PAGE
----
Behavioral effects of cocaine: interactions with D1 dopaminergic antagonists and agonists in mice and squirrel monkeys.J Pharmacol Exp Ther. 1999 Oct; 291(1):265-79.JP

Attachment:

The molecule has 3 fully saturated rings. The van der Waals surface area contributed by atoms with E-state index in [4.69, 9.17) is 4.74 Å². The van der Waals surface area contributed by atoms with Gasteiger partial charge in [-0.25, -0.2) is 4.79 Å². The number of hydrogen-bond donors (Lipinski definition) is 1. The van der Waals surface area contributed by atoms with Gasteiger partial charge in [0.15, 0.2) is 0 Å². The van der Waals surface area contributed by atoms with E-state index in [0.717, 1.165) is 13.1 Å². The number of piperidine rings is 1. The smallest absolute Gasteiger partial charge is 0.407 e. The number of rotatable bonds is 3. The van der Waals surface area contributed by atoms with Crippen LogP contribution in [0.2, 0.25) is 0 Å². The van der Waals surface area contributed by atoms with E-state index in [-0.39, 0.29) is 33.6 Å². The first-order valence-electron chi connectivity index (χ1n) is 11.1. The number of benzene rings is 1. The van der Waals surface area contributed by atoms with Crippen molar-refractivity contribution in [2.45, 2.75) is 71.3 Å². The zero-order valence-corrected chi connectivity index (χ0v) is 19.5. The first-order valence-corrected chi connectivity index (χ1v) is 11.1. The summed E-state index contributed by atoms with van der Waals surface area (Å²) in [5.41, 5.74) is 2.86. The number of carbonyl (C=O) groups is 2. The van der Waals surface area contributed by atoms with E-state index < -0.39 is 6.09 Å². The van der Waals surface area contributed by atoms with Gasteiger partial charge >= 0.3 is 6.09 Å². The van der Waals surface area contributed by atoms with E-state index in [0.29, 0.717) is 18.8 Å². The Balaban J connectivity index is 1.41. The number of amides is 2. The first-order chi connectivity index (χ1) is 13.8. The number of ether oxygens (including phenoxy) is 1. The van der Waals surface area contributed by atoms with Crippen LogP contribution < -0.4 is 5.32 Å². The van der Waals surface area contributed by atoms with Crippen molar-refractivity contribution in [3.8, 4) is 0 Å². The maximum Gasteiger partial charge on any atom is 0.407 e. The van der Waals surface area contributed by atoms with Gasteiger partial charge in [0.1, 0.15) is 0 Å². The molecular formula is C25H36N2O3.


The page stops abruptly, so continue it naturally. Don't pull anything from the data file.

The present study compared interactions among dopamine D1-like agonists and partial agonists with cocaine on the locomotor stimulant effects of cocaine, as well as the discriminative-stimulus effects of cocaine, and effects of cocaine on rates of responding. Cocaine alone produced a dose-related stimulation of locomotor activity in Swiss-Webster mice and a dose-related increase in the proportion of responses on the cocaine-appropriate response key in squirrel monkeys (Saimiri sciureus) trained to discriminate cocaine (0.3 mg/kg i.m.) from saline. None of the D1 dopaminergic agents fully reproduced these effects, with SKF 77434 producing marginal stimulation of locomotor activity and SCH 23390, SCH 39166, and SKF 77434 producing some, although incomplete substitution for cocaine in monkeys discriminating cocaine. The D1 dopamine antagonists SCH 23390, SCH 39166, and A-69024 dose-dependently shifted the cocaine dose-effect curve for locomotor activity to the right and decreased the efficacy of cocaine. The same compounds shifted the discriminative-stimulus effects of cocaine to the right without altering efficacy of cocaine. In contrast to the effects on locomotor activity, the maximal shift to the right in the discriminative-stimulus effects of cocaine was approximately 3-fold, with higher doses of the antagonists producing no greater shifts in the cocaine dose-effect curve than with intermediate doses. The partial D1 agonists (+/-)-SKF 38393, (+)-SKF 38393, and SKF 77434 also dose-dependently shifted the dose-effect curve for locomotor stimulant effects to the right and decreased the maximal effect of cocaine. These compounds only shifted the discriminative-stimulus effects of cocaine to a 2-fold maximum. In general, cocaine effects on rates of responding in the subjects discriminating cocaine from saline were only minimally antagonized by coadministration of the D1 dopaminergic agents. Both potency for producing behavioral effects alone and in antagonizing the effects of cocaine were related to binding affinities assessed by displacement of [(3)H]SCH 23390 from rat striatum. These results suggest that actions mediated by D1-like receptors contribute to the behavioral effects of cocaine. However, the various limitations to the degree of antagonism accomplished indicate that D1-like dopaminergic actions appear to be more involved in the effects of cocaine on locomotor activity, relatively less involved in the discriminative-stimulus effects of cocaine, and least involved in the effects of cocaine on operant response rates. This differential involvement of D1 dopamine receptors in these various behavioral effects of cocaine suggests problems in predicting clinical efficacy of at least D1 receptor antagonists as potential treatments for cocaine abuse. Additional studies are necessary to determine whether the antagonism of cocaine can predict therapeutic efficacy at all, and, if so, which effects when antagonized are the best predictors.